Most of us have a favorite time of year. Summer on the beach. Watching the leaves change color in autumn. The Christmas season. Spring break.
Yet for NFL Network analyst Daniel Jeremiah, the weeks leading up to the NFL Draft are "always my favorite time of the year." And that time is now, with the three-day draft extravaganza in Las Vegas beginning on Thursday and ending late on Saturday.
"I don't believe we're ever had more intrigue than we do this year with this draft," he said. "Eight teams having two [first-round] picks, it adds another layer to it, as well. I think it's going to be a memorable draft. It's going to be a lot of fun."
As one of those eight teams who, at present, have two first-round picks, the Jets (at No. 4 and No. 10, acquired from Seattle in the Jamal Adams trade) have multiple options, multiple scenarios and multiple questions as the start of the draft inches closer by the minute. (The other seven teams with double picks early are: the Giants, New Orleans, Philadelphia, Houston, Detroit, Kansas City and Green Bay.)
Jeremiah was asked during a media conference call with reporters from around the league how big the 2022 NFL Draft is for GM Joe Douglas and the Jets.
"I think it's everything," Jeremiah said. "It's huge. He's got to hit it in this draft and he's got the resources to do it, not just to -- even stick where he is. He's got opportunities to move around one way or the other and kind of put the master plan together here. This is going to be the draft to piggy-back last year.
"I think the early returns from that group are pretty positive. The quarterback [Zach Wilson] is TBD, but I think when you look at Elijah Moore, you look at the two Michael Carters and some of the things they got in that draft, [Alijah] Vera-Tucker is going to be a stud. I think they've started off well with that one and now they've got to hit it out of the park with this one.
"It's huge. It's important in terms of what I think they'll do or what I would do. I think you always are best served when you kind of stay best available. For me in my updated list that'll come out next week, I moved [CB] Sauce Gardner from No. 3 to No. 2 for me. [Edge] Aidan Hutchinson is No. 1. I don't think you'll see him. For me personally, Sauce Gardner, if he's there at No. 4 I'd turn the card in and get myself a real difference maker, and then you come back at 10 and if there's a [edge rusher] Jermaine Johnson there, that's an opportunity for you. If not, I would hope that you'd get a shot at one of those wideouts with Drake London being my second option and Garrett Wilson being my first option.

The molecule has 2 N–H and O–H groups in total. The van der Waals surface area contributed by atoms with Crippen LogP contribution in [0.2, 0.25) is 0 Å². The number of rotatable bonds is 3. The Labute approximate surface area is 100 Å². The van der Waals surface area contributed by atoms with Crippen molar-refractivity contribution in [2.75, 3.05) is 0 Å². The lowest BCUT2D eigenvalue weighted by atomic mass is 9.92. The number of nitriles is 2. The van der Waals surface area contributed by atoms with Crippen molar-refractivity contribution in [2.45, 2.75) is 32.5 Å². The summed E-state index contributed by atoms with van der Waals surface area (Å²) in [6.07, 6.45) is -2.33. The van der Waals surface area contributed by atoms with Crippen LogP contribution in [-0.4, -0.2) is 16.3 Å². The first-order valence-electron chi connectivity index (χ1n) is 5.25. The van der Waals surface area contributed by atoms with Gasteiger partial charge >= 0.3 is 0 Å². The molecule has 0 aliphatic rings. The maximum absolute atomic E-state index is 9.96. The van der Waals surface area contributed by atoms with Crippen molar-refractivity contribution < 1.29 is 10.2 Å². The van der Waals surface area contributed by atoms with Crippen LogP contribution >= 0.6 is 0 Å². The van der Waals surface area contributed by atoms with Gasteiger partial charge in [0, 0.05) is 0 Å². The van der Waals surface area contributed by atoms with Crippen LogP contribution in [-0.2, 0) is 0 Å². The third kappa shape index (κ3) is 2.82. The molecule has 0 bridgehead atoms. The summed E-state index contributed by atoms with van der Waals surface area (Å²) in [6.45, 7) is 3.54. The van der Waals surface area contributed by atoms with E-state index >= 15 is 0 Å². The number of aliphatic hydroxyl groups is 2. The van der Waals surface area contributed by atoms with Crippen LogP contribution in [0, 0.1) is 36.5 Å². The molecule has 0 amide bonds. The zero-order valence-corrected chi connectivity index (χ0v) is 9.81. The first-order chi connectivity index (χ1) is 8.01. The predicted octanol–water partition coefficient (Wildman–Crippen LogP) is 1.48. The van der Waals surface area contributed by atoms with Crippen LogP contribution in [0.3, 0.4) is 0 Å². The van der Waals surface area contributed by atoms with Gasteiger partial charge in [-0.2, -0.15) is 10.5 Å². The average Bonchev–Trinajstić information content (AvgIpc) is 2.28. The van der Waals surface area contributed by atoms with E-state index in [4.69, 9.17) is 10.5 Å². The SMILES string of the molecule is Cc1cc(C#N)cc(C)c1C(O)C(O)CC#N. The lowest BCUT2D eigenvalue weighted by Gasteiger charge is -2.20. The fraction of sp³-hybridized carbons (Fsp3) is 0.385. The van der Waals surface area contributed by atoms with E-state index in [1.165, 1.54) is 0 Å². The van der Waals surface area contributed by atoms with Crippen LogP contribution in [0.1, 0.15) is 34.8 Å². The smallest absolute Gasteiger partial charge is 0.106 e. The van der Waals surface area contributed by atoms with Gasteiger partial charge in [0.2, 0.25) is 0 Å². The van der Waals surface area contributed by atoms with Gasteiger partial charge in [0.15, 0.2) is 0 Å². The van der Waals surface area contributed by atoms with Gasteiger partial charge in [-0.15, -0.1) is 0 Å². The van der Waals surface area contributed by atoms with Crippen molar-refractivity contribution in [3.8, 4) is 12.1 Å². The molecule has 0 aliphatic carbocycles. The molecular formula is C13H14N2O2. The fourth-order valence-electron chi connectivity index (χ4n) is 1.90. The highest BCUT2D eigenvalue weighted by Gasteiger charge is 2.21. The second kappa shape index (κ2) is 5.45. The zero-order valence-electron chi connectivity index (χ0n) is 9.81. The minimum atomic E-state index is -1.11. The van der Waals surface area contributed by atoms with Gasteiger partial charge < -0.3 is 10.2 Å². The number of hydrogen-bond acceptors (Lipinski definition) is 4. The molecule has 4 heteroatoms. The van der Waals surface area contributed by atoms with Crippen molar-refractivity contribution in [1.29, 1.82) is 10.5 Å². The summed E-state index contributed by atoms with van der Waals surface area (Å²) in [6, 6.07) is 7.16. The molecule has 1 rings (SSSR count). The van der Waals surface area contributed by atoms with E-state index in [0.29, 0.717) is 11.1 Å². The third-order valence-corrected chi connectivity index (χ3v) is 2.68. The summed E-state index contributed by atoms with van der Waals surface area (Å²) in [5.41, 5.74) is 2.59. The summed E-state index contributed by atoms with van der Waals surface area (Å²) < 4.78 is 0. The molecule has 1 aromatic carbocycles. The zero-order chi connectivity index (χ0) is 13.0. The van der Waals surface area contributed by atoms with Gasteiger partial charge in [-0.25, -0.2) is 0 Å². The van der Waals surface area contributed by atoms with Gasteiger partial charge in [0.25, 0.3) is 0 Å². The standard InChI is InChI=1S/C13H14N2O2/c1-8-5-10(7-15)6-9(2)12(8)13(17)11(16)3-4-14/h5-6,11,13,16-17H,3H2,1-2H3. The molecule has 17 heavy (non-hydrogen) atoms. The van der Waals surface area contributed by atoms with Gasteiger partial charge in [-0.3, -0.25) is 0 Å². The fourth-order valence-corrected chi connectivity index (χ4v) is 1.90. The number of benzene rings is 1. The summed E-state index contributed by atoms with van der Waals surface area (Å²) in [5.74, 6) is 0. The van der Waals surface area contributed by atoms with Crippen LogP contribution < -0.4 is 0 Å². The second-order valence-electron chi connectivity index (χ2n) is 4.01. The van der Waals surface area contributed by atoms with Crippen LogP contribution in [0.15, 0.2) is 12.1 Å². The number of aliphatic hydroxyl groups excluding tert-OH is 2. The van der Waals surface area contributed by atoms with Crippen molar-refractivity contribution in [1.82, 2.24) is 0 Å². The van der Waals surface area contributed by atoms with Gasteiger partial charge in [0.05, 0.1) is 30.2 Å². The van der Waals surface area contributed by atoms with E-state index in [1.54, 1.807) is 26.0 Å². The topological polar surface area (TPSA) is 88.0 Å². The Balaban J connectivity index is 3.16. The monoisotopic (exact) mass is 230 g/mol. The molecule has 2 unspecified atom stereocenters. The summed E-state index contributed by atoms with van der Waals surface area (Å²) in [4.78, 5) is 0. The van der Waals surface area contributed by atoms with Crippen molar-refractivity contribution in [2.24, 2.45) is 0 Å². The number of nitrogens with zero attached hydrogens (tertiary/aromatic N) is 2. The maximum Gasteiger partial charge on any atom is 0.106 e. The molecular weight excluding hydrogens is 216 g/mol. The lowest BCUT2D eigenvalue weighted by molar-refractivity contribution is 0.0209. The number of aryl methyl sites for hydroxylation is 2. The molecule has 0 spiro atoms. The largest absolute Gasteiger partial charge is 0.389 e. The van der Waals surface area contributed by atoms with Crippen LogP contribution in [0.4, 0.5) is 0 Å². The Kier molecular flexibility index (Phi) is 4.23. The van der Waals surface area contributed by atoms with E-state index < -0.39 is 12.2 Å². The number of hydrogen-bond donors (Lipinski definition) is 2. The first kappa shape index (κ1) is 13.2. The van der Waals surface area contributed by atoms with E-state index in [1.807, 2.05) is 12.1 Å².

"But they've got to get difference-making players. They've got to get playmakers on this team. They've done a pretty solid job of building up kind of a foundation piece, but now you've got to get guys that teams fear. They've got to go get some of those guys in this draft."
The Jets recently made a run at one of the league's top "difference makers" in Tyreek Hill, but the Chiefs traded the WR to the Green & White's AFC East rival Miami. It has been reported that the Jets would be interested in trading for San Francisco's Deebo Samuel, should the 49ers decide to move him.
What has been obvious to most observers is that the Jets, in a draft rich with talent at wide receiver, could simply sit tight and get a WR with a first-round pick.
"The Jets kind of are one that stands out to me," Jeremiah said. "I guess I would be surprised if the Jets left those first two picks, 4 and 10, and they had the pick of the litter at No. 10 with all the wideouts still left, I would have a hard time believing that they don't walk away with that guy if that's the case."
For the Jets, the choice could come down to trading a bucket of assets for a player like Samuel or standing pat and grabbing a promising WR like Garrett Wilson (Ohio State) or Drake London (USC).
"I absolutely believe there are top 10 wideouts because I had Garrett Wilson as my fifth player in my final update, which comes out next week. I moved him up a spot. He is my fourth-highest rated player in this draft. Drake London is my seventh highest-rated player in this draft. I feel like they're two of the 10 best players. It just comes down to do these teams want to do that early.
"Depth has worked against wideouts recently where teams have -- look, the evidence is out there for all the hits in the second and third [rounds] and even beyond, but I think seeing the cost of these wideouts and what it's going to take to procure one of them on the open market, and that number gets north of $20 million. You look at somebody like Justin Jefferson who obviously is a great example, where he was picked in the draft, his average per year is like $3 million a year.
"So you get cost control on a player like that at that price for four years plus a fifth-year option versus having to go the veteran route and having to pay that huge, huge number to get a premium guy. If not pay him, then you've got to trade a bunch of assets to go get him. To me I think that's why this year we see wideouts get pushed up a little bit more maybe than in years past. I think we'll see six of them go in the first round."